Sunday, October 26, 2008

Small Arms Weapons Training

Up until the 1980s or so, small arms training on ships was pretty much an afterthought. If you had an in-port watch assignment that meant you may have to carry a weapon, you were shown how to load and unload it. Then you were given a chance to "familiarization fire" it. When the ship was steaming independently (not in formation), a group of sailors were assembled on the fantail with a gunner's mate. If your assignment meant you had to carry a .45, the gunner's mate loaded it (with five rounds in the magazine) and handed it to you. You then pointed the weapon aft of the ship and fired off all five rounds.

If you managed to hit the ocean, you passed.

That, for obvious reasons, was not very satisfactory.

The next plan was to qualify on full-sized silhouette targets. The targets were supposed to be set at 25 yards. You then fired 30 rounds; ten at slow-fire, ten at timed fire, ten at rapid fire. (Definitions here.) If you finished up with 20 holes in your target, you were qualified.

That had its own problems. Few ships, other than carriers, had a place where you could set up a target, move back 75 feet and not either have fallen over the side or have something in-between the shooter and the target. So the smaller ships had to use a shore-side rifle range to qualify.

That raised a lot more problems. Nearly every non-engineering petty officer on every ship had to qualify with a .45, as the Petty Officer of the Watch post in port was an armed watch. All of the sailors on the security teams had to qualify with a .45, M-14 rifle and riot shotgun. Half of the officers had to qualify with a .45. So possibly a hundred or more sailors from each ship had to shoot for qualification on a yearly basis, and even in a small port, that meant that several thousand sailors had to qualify.

The base pistol ranges were not set up for that amount of use and they quickly became overwhelmed. There might be a seven month waiting list, which was unsatisfactory to the ships.

So they began to find creative solutions. If a chief on one of the ships was a member of a gun club, he would make a deal with the club to use their range in exchange for the ship providing a large tin of coffee or a work/cleanup detail. Some ships found informal ranges in national forests that were usable during the week.

Meanwhile, the bases had begun programs to expand the hours and the sizes of their ranges, only to find out that the demand was evaporating. The solution most base commanders adopted was to forbid the use of civilian ranges for "liability concerns." That was an order that was widely ignored.

Ultimately, the Navy adopted reduced-sized silhouette targets that were suitable for ten-yard ranges. Most ships had small helicopter flight-decks; the target holders were set on the edge of the deck and the shooters stood on the other side of the flight deck. So as long as the ship was off on its own, they could qualify a lot of people rapidly.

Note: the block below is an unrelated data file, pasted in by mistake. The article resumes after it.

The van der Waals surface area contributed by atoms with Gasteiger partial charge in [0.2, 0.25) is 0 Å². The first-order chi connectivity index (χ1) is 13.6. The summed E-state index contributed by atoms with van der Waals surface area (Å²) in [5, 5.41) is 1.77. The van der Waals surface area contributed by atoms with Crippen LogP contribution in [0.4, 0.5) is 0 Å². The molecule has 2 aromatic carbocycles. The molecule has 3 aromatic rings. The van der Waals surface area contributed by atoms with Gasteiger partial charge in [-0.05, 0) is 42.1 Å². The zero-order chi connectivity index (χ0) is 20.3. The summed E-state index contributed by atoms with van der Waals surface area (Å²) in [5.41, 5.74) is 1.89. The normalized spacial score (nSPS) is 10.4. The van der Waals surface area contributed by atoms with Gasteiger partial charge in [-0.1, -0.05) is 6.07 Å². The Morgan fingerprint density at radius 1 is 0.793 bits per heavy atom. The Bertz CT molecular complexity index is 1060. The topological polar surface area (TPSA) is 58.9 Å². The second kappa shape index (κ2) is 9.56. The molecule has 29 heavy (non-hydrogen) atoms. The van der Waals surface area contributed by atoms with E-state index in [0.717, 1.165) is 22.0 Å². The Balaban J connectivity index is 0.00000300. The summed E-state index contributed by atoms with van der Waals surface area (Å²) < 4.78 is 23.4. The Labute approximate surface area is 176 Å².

There was some talk about starting to send teams to a "Hogan's Alley" sort of advanced training, but I don't know if that ever became a reality.

5 comments:

PhysioProf said...

Some ships found informal ranges in national forests that were usable during the week.

In other words, sneaking into the backwoods and shooting the motherfucking place up!!!! HAHAHAHAHAHAH!

Comrade E.B. Misfit said...

Pretty much.

Jon said...

I'll never forget the time when my ship was in dry dock and I got stuck with standing petty officer of the watch. First of all, I spent my time in the navy as a nuclear engineer. They didn't let us within ten feet of sidearms, because they know that we will find some way to screw it up. So they put me on this watch, for whatever reason. I go up to the quarterdeck, start to do the turnover, and they get to the part of turning over the sidearm. Now, I hadn't touched a sidearm since I shot that modified .45 in bootcamp, but I just took it in stride, not knowing that there were qualifications to be had and all that sort of thing.

So, I did the watch, not that big a deal, despite being completely unqualified for the job (it was in the yards... we barely saluted the ensign when coming on board). When it came time to do turnover to the next watch, I proceeded to turnover without issue, and once everything was signed, sealed and delivered, I then told the OOD to NEVER put me on that watch again. The look of horror that dawned on his face as I told him about my unqualified butt pretty much set it to rest that I would never stand that watch again.

Comrade E.B. Misfit said...

Jon, none of the snipes, except maybe IC men, stood quarterdeck watches on the ships I knew.

Ruckus said...

On both the ships I was on, as an IC, we only stood sounding and security in port. We carried a 45 that was supposed to be loaded but after one idiot managed to fire a round one night we had to barney fife it and the clips stayed in the clip pouches.
EB, I was in about a decade before you so YMMV.